Rugby Australia is gunna ditch the witch


Ding dong.

From the Australian:

Pressure is growing for change at the top of Rugby Australia and its chief executive Raelene Castle is facing the sack.

The Weekend Australian understands the attitude of the board towards Castle dramatically changed when three new figures joined earlier this week.

Three new figures:

On Monday Virgin Australia co-founder Brett Godfrey, Supercars chairman Peter Wiggs, and former Wallaby Daniel Herbert took their places on the RA board, which has a huge task on its hands as it faces a $120 million revenue black hole.

All men. This is a very good thing.

They are said to have a “new perspective” on the way the game’s hierarchy has approached the management of the code which was in crisis even before COVID-19 — bleeding viewers, crowds and participation numbers at many levels of the code for some time.

Because nobody likes token diversity pick land whales.

Oh how the fat have fallen. Source.

By “new perspective”, they mean back to the traditional way of running things, before the West, for no reason at all, decided to break with ten thousand years of civilisational wisdom and billions of years of biological reality, and throw it all away just so we could stop hurting people’s feelings. Rugby is a game played by men, for men. Women’s role is to look pretty and pair up with the best male specimens so they can pass on their genes.

Wallabies great Phil Kearns has been mentioned as a possible replacement. When contacted by The Weekend Australian on Friday night Kearns said he had not been formally approached to be CEO — if the position became vacant. Kearns, however, said he would be interested to be part of Australian rugby’s future “if change is on the agenda”.

Phil Kearns. This guy:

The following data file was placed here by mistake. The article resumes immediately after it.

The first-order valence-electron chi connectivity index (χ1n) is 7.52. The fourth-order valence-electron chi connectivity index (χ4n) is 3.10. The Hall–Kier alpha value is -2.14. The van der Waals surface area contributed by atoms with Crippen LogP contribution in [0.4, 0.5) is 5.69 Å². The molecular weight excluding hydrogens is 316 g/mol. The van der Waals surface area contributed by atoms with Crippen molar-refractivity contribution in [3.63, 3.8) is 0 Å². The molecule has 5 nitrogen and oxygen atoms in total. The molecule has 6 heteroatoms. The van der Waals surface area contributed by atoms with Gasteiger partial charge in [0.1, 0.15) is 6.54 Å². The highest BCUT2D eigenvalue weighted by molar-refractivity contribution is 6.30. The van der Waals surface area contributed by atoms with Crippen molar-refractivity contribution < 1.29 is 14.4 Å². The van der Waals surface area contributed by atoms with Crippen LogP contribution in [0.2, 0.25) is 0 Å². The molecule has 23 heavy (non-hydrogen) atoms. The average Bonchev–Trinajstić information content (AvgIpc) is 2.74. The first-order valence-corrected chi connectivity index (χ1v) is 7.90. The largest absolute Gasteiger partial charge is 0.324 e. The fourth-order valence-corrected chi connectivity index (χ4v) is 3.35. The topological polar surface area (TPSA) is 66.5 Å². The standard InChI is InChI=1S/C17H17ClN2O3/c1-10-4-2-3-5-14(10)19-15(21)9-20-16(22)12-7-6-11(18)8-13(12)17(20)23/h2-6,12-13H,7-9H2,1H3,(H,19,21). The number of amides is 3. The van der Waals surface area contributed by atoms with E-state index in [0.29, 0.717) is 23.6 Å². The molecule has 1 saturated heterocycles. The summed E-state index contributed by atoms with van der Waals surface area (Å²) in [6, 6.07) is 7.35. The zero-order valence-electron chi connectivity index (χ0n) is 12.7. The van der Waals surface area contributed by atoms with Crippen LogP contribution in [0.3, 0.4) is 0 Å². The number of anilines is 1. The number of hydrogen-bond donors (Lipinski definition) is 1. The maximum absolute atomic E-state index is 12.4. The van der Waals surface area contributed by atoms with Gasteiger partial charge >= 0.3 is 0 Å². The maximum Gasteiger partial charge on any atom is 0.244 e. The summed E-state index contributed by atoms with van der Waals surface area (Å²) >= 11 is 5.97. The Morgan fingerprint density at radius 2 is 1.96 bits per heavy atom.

Women ruin everything. Only now, at the end, does Rugby Australia understand:

Castle pipped Kearns for the position in 2017 but she has lost the support of some key rugby powerbrokers, especially after the organisation presented an unaudited 2019 annual report (with a $9.4 million loss) while trumpeting a “72 per cent” mark on their “internal scoreboard” at RA’s annual general meeting last Monday…

Castle has been criticised for her “poor judgment”, the key sticking point being her handling of rugby’s broadcast rights.

Pre-COVID 19 Castle drew criticism after she walked away from Foxtel’s $40 million a year, five-year offer, for TV rights last November.

Castle was pushing Foxtel for $100 million more.

It has proved to be a catastrophic move by Castle and left rugby union as the only major football code without a TV deal next year and in turn no guarantee of revenue.

The catastrophe that has hit a once proud Rugby Australia is indicative of the catastrophe which has hit the West. We live in a matriarchy which values feelings and virtue signalling over building things and getting things done.

Globohomo is not yet dead:

Yawn, mixed race couples are so 2019.

But it is in decline. Adam Piggott has described a process which we are just witnessing the beginnings of, as a “great reset”:

“There are many of us who have gone a long way off the righteous path. Cappy’s article in a general sense is important because this is an opportunity for a great reset. The prog left functions best when everyone is scrambling just to keep their heads above water so that they do not have time to fight against the creeping dark ideology. This does not mean that we are not entering hard times. But hard times are when the greatest changes can be made in the shortest possible time. You should consider what is now happening to be a boon. It will make you if you can step up and make yourself.“

Expect this “new perspective” to make a comeback during this great reset as people realise, as famine approaches, that we cannot afford to throw money away just to appear nice. In switching the economy off and then back on, we are rebooting the original settings.

God. Nation. Patriarchy. Family.

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David has studied history and political science at Melbourne University. His thesis was written on how the utilisation of Missile Defence can help to achieve nuclear disarmament. His interest in history was piqued by playing a flight simulator computer game about the Battle of Britain, and he hopes to one day siphon the earnings from his political writings into funding the greatest prog-rock concept album the world has ever seen.